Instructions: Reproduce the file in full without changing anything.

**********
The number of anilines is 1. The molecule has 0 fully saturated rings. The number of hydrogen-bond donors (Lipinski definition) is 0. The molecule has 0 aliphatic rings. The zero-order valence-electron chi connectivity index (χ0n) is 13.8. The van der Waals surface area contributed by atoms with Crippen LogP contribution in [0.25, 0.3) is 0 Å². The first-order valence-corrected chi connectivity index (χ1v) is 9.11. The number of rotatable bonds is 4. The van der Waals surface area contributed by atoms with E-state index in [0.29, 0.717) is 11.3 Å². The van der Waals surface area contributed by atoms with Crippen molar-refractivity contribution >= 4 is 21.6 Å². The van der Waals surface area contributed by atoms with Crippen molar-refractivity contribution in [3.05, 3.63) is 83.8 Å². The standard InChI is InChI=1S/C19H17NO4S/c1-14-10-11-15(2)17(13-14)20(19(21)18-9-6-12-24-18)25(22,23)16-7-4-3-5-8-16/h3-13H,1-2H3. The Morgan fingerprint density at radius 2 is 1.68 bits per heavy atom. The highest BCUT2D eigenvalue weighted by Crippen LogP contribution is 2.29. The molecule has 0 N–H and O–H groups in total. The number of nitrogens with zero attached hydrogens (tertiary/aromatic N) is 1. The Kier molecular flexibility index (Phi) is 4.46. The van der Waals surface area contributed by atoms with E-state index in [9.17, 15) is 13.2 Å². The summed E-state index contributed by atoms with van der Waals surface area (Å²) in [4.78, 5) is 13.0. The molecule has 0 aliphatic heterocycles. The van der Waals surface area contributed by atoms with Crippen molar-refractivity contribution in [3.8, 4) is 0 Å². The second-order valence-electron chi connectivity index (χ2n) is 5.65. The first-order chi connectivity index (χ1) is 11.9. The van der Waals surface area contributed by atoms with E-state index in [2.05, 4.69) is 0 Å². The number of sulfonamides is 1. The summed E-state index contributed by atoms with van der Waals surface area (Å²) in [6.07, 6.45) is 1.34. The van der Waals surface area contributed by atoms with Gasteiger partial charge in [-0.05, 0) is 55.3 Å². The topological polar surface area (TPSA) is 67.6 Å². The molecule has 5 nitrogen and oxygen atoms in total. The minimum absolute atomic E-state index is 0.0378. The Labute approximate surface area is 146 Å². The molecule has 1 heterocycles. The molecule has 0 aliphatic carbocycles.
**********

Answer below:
The number of anilines is 1. The molecule has 0 fully saturated rings. The number of hydrogen-bond donors (Lipinski definition) is 0. The molecule has 0 aliphatic rings. The zero-order valence-electron chi connectivity index (χ0n) is 13.8. The van der Waals surface area contributed by atoms with Crippen LogP contribution in [0.25, 0.3) is 0 Å². The first-order valence-corrected chi connectivity index (χ1v) is 9.11. The number of rotatable bonds is 4. The van der Waals surface area contributed by atoms with E-state index in [0.29, 0.717) is 11.3 Å². The van der Waals surface area contributed by atoms with Crippen molar-refractivity contribution >= 4 is 21.6 Å². The van der Waals surface area contributed by atoms with Crippen molar-refractivity contribution in [3.05, 3.63) is 83.8 Å². The standard InChI is InChI=1S/C19H17NO4S/c1-14-10-11-15(2)17(13-14)20(19(21)18-9-6-12-24-18)25(22,23)16-7-4-3-5-8-16/h3-13H,1-2H3. The Morgan fingerprint density at radius 2 is 1.68 bits per heavy atom. The highest BCUT2D eigenvalue weighted by Crippen LogP contribution is 2.29. The molecule has 0 N–H and O–H groups in total. The number of nitrogens with zero attached hydrogens (tertiary/aromatic N) is 1. The Kier molecular flexibility index (Phi) is 4.46. The van der Waals surface area contributed by atoms with E-state index in [9.17, 15) is 13.2 Å². The summed E-state index contributed by atoms with van der Waals surface area (Å²) in [4.78, 5) is 13.0. The molecule has 0 aliphatic heterocycles. The van der Waals surface area contributed by atoms with Crippen molar-refractivity contribution in [3.8, 4) is 0 Å². The second-order valence-electron chi connectivity index (χ2n) is 5.65. The first-order chi connectivity index (χ1) is 11.9. The van der Waals surface area contributed by atoms with E-state index in [2.05, 4.69) is 0 Å². The number of sulfonamides is 1. The summed E-state index contributed by atoms with van der Waals surface area (Å²) in [6.07, 6.45) is 1.34. The van der Waals surface area contributed by atoms with Gasteiger partial charge in [-0.05, 0) is 55.3 Å². The topological polar surface area (TPSA) is 67.6 Å². The molecule has 5 nitrogen and oxygen atoms in total. The minimum absolute atomic E-state index is 0.0378. The Labute approximate surface area is 146 Å². The molecule has 1 heterocycles. The molecule has 0 aliphatic carbocycles.